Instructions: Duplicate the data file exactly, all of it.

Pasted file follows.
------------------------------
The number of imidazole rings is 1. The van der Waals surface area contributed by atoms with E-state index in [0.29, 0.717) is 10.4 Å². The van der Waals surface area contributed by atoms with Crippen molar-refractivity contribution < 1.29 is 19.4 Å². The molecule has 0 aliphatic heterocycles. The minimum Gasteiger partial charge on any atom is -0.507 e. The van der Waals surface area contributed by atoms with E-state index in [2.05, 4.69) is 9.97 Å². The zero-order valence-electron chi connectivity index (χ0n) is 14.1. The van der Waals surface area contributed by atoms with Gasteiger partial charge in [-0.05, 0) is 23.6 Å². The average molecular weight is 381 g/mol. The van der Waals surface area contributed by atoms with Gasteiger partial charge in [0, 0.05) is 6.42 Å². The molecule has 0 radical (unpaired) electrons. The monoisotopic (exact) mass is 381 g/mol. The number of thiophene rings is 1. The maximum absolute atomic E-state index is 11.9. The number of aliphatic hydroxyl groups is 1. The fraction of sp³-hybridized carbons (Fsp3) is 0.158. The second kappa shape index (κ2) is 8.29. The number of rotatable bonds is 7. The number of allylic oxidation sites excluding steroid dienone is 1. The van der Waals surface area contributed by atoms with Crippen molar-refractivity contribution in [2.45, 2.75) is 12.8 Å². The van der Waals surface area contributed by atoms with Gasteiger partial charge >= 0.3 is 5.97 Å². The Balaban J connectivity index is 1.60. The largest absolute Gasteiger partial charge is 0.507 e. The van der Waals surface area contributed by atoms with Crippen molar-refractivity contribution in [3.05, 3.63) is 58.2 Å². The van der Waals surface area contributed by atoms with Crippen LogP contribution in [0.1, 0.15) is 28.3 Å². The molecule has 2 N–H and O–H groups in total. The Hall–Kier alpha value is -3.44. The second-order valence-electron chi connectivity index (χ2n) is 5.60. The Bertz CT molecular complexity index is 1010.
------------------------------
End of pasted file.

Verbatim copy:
The number of imidazole rings is 1. The van der Waals surface area contributed by atoms with E-state index in [0.29, 0.717) is 10.4 Å². The van der Waals surface area contributed by atoms with Crippen molar-refractivity contribution < 1.29 is 19.4 Å². The molecule has 0 aliphatic heterocycles. The minimum Gasteiger partial charge on any atom is -0.507 e. The van der Waals surface area contributed by atoms with E-state index in [2.05, 4.69) is 9.97 Å². The zero-order valence-electron chi connectivity index (χ0n) is 14.1. The van der Waals surface area contributed by atoms with Gasteiger partial charge in [-0.05, 0) is 23.6 Å². The average molecular weight is 381 g/mol. The van der Waals surface area contributed by atoms with Gasteiger partial charge in [0, 0.05) is 6.42 Å². The molecule has 0 radical (unpaired) electrons. The monoisotopic (exact) mass is 381 g/mol. The number of thiophene rings is 1. The maximum absolute atomic E-state index is 11.9. The number of aliphatic hydroxyl groups is 1. The fraction of sp³-hybridized carbons (Fsp3) is 0.158. The second kappa shape index (κ2) is 8.29. The number of rotatable bonds is 7. The number of allylic oxidation sites excluding steroid dienone is 1. The van der Waals surface area contributed by atoms with Crippen molar-refractivity contribution in [2.45, 2.75) is 12.8 Å². The van der Waals surface area contributed by atoms with Gasteiger partial charge >= 0.3 is 5.97 Å². The Balaban J connectivity index is 1.60. The largest absolute Gasteiger partial charge is 0.507 e. The van der Waals surface area contributed by atoms with Crippen molar-refractivity contribution in [3.05, 3.63) is 58.2 Å². The van der Waals surface area contributed by atoms with Crippen LogP contribution in [0.1, 0.15) is 28.3 Å². The molecule has 2 N–H and O–H groups in total. The Hall–Kier alpha value is -3.44. The second-order valence-electron chi connectivity index (χ2n) is 5.60. The Bertz CT molecular complexity index is 1010.